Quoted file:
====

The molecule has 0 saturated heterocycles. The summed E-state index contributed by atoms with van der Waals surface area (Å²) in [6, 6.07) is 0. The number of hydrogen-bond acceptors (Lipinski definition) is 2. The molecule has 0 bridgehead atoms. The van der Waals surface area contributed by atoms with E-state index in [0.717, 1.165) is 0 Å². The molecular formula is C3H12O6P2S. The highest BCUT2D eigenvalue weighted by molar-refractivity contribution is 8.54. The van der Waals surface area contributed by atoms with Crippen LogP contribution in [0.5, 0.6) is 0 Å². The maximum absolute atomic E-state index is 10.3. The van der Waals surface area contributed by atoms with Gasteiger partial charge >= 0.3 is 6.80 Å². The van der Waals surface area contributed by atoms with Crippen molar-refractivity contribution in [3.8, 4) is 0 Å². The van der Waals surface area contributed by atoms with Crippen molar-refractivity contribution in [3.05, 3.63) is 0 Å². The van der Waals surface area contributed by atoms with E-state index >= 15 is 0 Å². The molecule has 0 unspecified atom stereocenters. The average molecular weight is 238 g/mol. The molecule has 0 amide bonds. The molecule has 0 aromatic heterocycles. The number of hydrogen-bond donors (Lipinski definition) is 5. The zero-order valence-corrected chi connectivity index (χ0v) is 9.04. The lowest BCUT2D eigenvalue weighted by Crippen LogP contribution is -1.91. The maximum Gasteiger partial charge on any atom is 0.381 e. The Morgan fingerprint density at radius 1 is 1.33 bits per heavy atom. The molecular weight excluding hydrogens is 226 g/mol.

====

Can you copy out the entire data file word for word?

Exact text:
The molecule has 0 saturated heterocycles. The summed E-state index contributed by atoms with van der Waals surface area (Å²) in [6, 6.07) is 0. The number of hydrogen-bond acceptors (Lipinski definition) is 2. The molecule has 0 bridgehead atoms. The van der Waals surface area contributed by atoms with E-state index in [0.717, 1.165) is 0 Å². The molecular formula is C3H12O6P2S. The highest BCUT2D eigenvalue weighted by molar-refractivity contribution is 8.54. The van der Waals surface area contributed by atoms with Crippen LogP contribution in [0.5, 0.6) is 0 Å². The maximum absolute atomic E-state index is 10.3. The van der Waals surface area contributed by atoms with Gasteiger partial charge >= 0.3 is 6.80 Å². The van der Waals surface area contributed by atoms with Crippen molar-refractivity contribution in [3.8, 4) is 0 Å². The van der Waals surface area contributed by atoms with Crippen molar-refractivity contribution in [3.05, 3.63) is 0 Å². The van der Waals surface area contributed by atoms with E-state index >= 15 is 0 Å². The molecule has 0 unspecified atom stereocenters. The average molecular weight is 238 g/mol. The molecule has 0 amide bonds. The molecule has 0 aromatic heterocycles. The number of hydrogen-bond donors (Lipinski definition) is 5. The zero-order valence-corrected chi connectivity index (χ0v) is 9.04. The lowest BCUT2D eigenvalue weighted by Crippen LogP contribution is -1.91. The maximum Gasteiger partial charge on any atom is 0.381 e. The Morgan fingerprint density at radius 1 is 1.33 bits per heavy atom. The molecular weight excluding hydrogens is 226 g/mol.